- Winter Storm Heading For N.Y.
- Snowstorm Forces Hundreds Of Flight Cancellations
- Major Snowstorm Slams The Midwest
- Washington Shuts Down Ahead Of Fierce Snowstorm
Given the headlines this week, it is easy to understand why March 3-9, 2013 is "National Severe Weather Preparedness Week," but here in sunny California should we really be truly interested?
"You bet," said Courland Ellis. Ellis is an Emergency Services Coordinator (ESC) at the California Emergency Management Agency's (Cal EMA) California State Warning Center (CSWC). He is also the treasurer of the Fire Marshal and Emergency Services Association (FMESA) and member of the California Statewide Law Enforcement Association. "We're not buried in 12 feet of snow, under 10 feet of flood water or being blown away by a tornado, so this is a perfect time to prepare for severe weather. "
Cal EMA has joined the Federal Emergency Management Agency (FEMA) and the National Oceanic Atmospheric Administration (NOAA) and is calling upon all of us to "Be a Force of Nature," by being prepared.
Nearly every year, California gets hit hard by winter storms, thunderstorms, a tornado or two, severe thunderstorms, flooding and drought. Severe weather can often mean power outages, injuries and death.
"At Cal EMA we're reminding residents to know their severe weather risks and to be prepared," said Ellis. "Having the right items on hand and knowing in advance what you would do in an emergency weather situation allows you to keep your family and even your neighbors safe from harm."
Ellis tackles severe weather on a much grander scale. As Californians batten down the hatches, he and all the Emergency Services Coordinators and Emergency Notifications Controllers at Cal EMA's Warning Center stay afloat in a flood of information. The California State Warning Center (CSWC) operates 24 hours a day. This is where emergency alerts and warnings are received and sent. Its contact list? Impressive.
"The CSWC makes immediate notifications to the affected county warning points, state and federal agencies and private enterprises that would have an immediate need to respond to the incident," said Ellis.
These include, but are not limited to the California Highway Patrol (CHP), California National Guard (CNG), California Department of Public Health (CDPH), Emergency Medical Services Authority (EMSA), American Red Cross (ARC), California Utilities Emergency Association (CUEA), California Emergency Management (Cal EMA) Leadership and Duty Officers, Governor's Office Senior Staff, Cabinet Secretaries and Undersecretaries, and the Federal Emergency Management Agency (FEMA).
Notifications are also then made to directors, chief deputy directors and 24 hour points of contact of state departments and boards and commissions based on the criticality of the event. Notifications also go out to legislative members and their staff regarding their constituents affected by a critical event or disaster.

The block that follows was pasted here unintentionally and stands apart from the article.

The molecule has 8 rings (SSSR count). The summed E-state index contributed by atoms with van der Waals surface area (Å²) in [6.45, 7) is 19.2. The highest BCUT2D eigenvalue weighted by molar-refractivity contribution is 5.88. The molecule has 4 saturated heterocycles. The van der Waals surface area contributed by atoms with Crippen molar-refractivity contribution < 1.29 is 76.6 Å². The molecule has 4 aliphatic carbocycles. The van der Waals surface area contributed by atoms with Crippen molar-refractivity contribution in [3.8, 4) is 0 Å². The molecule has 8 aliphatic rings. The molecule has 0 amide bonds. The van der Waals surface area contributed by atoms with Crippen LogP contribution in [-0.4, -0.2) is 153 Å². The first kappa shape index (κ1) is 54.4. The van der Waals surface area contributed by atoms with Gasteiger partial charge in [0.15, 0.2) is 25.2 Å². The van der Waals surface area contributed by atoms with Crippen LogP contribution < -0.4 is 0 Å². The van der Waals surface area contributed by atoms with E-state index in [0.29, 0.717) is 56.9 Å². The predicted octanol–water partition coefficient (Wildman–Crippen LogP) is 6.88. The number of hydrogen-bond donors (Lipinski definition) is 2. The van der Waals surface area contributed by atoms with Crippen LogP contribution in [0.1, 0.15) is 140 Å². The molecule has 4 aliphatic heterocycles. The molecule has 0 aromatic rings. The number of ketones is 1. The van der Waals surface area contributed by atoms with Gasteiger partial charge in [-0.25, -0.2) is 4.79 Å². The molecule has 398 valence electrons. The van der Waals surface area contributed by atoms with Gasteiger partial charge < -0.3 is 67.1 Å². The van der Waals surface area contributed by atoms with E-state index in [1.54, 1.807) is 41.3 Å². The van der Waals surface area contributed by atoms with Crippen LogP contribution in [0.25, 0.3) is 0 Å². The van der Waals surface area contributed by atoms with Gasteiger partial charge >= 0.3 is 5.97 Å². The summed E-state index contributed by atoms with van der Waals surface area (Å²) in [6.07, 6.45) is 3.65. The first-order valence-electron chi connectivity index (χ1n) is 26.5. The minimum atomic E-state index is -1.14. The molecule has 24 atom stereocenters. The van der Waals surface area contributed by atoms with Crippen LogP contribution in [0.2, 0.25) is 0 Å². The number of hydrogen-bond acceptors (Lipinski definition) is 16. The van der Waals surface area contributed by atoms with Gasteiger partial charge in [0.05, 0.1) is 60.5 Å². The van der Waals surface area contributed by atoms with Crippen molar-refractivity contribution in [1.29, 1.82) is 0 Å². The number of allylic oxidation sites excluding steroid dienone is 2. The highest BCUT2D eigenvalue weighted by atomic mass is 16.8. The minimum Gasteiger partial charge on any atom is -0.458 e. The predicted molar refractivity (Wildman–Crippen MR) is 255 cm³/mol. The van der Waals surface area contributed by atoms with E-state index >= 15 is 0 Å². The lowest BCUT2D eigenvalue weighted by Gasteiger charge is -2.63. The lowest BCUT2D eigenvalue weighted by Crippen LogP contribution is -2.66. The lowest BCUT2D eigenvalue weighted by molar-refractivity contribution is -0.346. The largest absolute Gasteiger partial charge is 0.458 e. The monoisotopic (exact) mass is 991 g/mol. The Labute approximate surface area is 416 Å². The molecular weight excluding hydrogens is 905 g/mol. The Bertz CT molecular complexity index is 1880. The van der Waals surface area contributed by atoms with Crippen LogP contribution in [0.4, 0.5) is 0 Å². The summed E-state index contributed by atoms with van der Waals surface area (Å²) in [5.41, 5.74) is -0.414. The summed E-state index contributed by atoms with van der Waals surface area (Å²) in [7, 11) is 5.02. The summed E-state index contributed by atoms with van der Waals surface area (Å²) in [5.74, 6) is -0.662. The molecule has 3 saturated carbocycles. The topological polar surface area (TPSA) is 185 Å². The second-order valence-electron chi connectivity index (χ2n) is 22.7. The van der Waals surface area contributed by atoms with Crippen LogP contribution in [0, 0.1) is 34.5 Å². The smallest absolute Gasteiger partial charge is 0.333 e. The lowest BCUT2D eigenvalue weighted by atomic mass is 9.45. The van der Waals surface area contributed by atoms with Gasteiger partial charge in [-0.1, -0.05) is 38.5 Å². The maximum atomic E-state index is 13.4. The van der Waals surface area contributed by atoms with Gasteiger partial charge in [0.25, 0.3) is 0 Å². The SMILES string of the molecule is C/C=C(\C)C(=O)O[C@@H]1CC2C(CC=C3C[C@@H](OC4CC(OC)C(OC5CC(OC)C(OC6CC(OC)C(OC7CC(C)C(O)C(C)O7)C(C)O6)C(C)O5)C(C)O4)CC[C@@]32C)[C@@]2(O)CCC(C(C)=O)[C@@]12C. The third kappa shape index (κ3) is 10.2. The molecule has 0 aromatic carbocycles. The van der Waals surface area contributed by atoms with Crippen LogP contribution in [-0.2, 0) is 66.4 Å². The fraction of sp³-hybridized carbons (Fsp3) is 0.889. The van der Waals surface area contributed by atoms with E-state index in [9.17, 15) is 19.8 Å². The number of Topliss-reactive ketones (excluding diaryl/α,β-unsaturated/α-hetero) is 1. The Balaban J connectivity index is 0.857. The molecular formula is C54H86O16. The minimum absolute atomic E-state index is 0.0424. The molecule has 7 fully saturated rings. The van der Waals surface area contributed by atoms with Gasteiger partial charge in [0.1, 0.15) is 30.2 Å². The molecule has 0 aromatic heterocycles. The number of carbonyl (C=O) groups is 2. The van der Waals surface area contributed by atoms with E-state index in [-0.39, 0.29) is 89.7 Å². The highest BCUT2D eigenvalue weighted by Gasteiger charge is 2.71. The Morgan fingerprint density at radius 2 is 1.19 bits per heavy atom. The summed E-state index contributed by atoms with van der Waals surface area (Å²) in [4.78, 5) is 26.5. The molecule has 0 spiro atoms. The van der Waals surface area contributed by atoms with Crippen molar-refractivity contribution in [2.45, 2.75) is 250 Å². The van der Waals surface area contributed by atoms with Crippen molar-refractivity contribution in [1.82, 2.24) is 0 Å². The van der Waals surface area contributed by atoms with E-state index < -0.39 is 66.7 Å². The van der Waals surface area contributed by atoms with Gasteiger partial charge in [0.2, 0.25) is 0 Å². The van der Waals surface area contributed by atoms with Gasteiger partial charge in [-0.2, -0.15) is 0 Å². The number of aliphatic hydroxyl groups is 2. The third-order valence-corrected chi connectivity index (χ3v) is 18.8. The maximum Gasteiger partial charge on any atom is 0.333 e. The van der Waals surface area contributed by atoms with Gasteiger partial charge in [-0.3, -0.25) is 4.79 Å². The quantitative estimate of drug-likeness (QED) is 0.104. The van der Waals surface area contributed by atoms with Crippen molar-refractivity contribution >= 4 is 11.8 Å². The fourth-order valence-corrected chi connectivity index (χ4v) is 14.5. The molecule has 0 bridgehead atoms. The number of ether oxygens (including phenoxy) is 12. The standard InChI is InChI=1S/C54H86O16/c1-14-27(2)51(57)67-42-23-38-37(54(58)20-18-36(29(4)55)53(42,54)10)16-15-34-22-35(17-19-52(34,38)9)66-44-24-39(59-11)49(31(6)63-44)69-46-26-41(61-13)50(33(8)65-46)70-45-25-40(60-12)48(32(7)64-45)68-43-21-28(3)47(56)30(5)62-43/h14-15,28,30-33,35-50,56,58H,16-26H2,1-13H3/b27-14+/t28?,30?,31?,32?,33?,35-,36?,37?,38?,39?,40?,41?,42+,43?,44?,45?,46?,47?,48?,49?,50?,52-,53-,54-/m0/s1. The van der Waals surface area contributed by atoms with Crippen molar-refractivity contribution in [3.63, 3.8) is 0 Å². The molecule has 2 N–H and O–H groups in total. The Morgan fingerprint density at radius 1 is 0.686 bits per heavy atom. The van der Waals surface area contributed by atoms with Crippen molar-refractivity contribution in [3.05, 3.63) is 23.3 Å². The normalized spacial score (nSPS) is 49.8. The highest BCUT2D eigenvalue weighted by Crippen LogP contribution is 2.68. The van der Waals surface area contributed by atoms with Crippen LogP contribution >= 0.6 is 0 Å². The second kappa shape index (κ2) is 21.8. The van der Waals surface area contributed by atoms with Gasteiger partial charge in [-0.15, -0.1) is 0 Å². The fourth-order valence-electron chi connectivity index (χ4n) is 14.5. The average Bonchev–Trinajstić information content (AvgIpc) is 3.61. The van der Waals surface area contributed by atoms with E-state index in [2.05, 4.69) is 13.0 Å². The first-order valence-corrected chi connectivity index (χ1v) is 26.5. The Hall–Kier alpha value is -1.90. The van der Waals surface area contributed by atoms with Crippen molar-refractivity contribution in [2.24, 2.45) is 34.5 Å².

The California State Warning Center works hand in hand with the National Weather Service to notify each affected county warning point via CALWAS or landline and provide a briefing of the Watch or Warning issued by the National Weather Service. The National Weather Service issues several forms of weather bulletins: Severe Weather Bulletins, Severe Weather Statements, Special Weather Statements, Tornado, Hail or Thunderstorm Bulletins, and Watches or Warnings.
A Watch means meteorological conditions are such that the forecast condition may occur; a Warning means the condition has been reported or meteorological conditions are such that occurrence of that phenomenon is in progress or is imminent.
Some of the weather products the California State Warning Center works with and makes notifications on to include:
- Winter Weather and Wind Watches / Warnings
- Flood and/or Thunderstorm Watches/Warnings
- Tornado and/or Waterspout Watch/Warnings
- Fire Weather (Fire Weather Watch / Red Flag Warnings)
- Temperature (Excessive Heat / Freeze Watches or Warnings)
During times of severe and/or unusual weather, events may require coordination beyond Cal EMA with state and federal partners. In addition, as supporting documents to the California State Emergency Plan, contingency plans for excessive heat emergencies and extreme cold weather are maintained and monitored by Cal EMA along with the State Warning Center. Upon activation of these plans, communication/coordination with the National Weather Service (NWS), key response agencies, and local authorities may be necessary. Cal EMA works with the National Weather Service to coordinate conference calls with key state and federal agencies.
The mission of the CSWC is to provide efficient and effective communications during non-disaster, disaster, and recovery periods. The CSWC serves as the 24-hour contact point for the state of California alerting and notifying local governments, state officials and the federal government of natural or human caused emergencies ensuring a timely and appropriate response to incidents by emergency personnel.
It is a lot to take in. But if people work this hard in order to warn and prepare Californians when it comes to severe weather, shouldn't residents do their part as well?
"The goal is to be severe weather ready," said Ellis. "We concern ourselves with it 365 days a year, that's our job, we're just asking residents to give it some thought this week, during National Severe Weather Preparedness Week. It can be life saving, and if not, at the very least it's going to make you a lot more comfortable as you weather the storm."